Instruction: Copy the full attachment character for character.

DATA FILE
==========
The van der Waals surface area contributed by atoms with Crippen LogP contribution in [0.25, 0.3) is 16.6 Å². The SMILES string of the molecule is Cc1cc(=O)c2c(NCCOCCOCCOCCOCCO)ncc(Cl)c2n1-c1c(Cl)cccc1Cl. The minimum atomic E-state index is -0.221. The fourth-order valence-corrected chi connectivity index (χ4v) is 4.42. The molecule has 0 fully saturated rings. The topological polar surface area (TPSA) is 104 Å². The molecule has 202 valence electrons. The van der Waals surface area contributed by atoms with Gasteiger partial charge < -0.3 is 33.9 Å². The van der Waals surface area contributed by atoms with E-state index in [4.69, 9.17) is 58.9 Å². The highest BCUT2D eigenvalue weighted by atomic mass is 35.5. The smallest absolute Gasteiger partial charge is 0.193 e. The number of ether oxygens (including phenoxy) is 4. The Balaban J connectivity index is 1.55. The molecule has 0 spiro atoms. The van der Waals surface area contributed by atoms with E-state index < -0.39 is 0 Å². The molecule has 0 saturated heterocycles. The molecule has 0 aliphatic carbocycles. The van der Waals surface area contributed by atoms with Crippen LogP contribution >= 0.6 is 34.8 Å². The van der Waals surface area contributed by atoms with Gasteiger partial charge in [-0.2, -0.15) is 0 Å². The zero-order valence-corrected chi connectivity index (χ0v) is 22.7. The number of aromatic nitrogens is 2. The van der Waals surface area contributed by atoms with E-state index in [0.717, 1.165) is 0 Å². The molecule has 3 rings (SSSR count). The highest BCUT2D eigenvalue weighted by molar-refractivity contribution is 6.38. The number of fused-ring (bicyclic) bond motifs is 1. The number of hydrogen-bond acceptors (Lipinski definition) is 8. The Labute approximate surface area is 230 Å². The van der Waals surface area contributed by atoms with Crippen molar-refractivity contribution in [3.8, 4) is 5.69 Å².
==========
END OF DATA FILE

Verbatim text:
The van der Waals surface area contributed by atoms with Crippen LogP contribution in [0.25, 0.3) is 16.6 Å². The SMILES string of the molecule is Cc1cc(=O)c2c(NCCOCCOCCOCCOCCO)ncc(Cl)c2n1-c1c(Cl)cccc1Cl. The minimum atomic E-state index is -0.221. The fourth-order valence-corrected chi connectivity index (χ4v) is 4.42. The molecule has 0 fully saturated rings. The topological polar surface area (TPSA) is 104 Å². The molecule has 202 valence electrons. The van der Waals surface area contributed by atoms with Gasteiger partial charge < -0.3 is 33.9 Å². The van der Waals surface area contributed by atoms with E-state index in [4.69, 9.17) is 58.9 Å². The highest BCUT2D eigenvalue weighted by atomic mass is 35.5. The smallest absolute Gasteiger partial charge is 0.193 e. The number of ether oxygens (including phenoxy) is 4. The Balaban J connectivity index is 1.55. The molecule has 0 spiro atoms. The van der Waals surface area contributed by atoms with E-state index < -0.39 is 0 Å². The molecule has 0 saturated heterocycles. The molecule has 0 aliphatic carbocycles. The van der Waals surface area contributed by atoms with Crippen LogP contribution >= 0.6 is 34.8 Å². The van der Waals surface area contributed by atoms with Gasteiger partial charge in [-0.2, -0.15) is 0 Å². The zero-order valence-corrected chi connectivity index (χ0v) is 22.7. The number of aromatic nitrogens is 2. The van der Waals surface area contributed by atoms with E-state index in [0.717, 1.165) is 0 Å². The molecule has 3 rings (SSSR count). The highest BCUT2D eigenvalue weighted by molar-refractivity contribution is 6.38. The number of fused-ring (bicyclic) bond motifs is 1. The number of hydrogen-bond acceptors (Lipinski definition) is 8. The Labute approximate surface area is 230 Å². The van der Waals surface area contributed by atoms with Crippen molar-refractivity contribution in [3.8, 4) is 5.69 Å².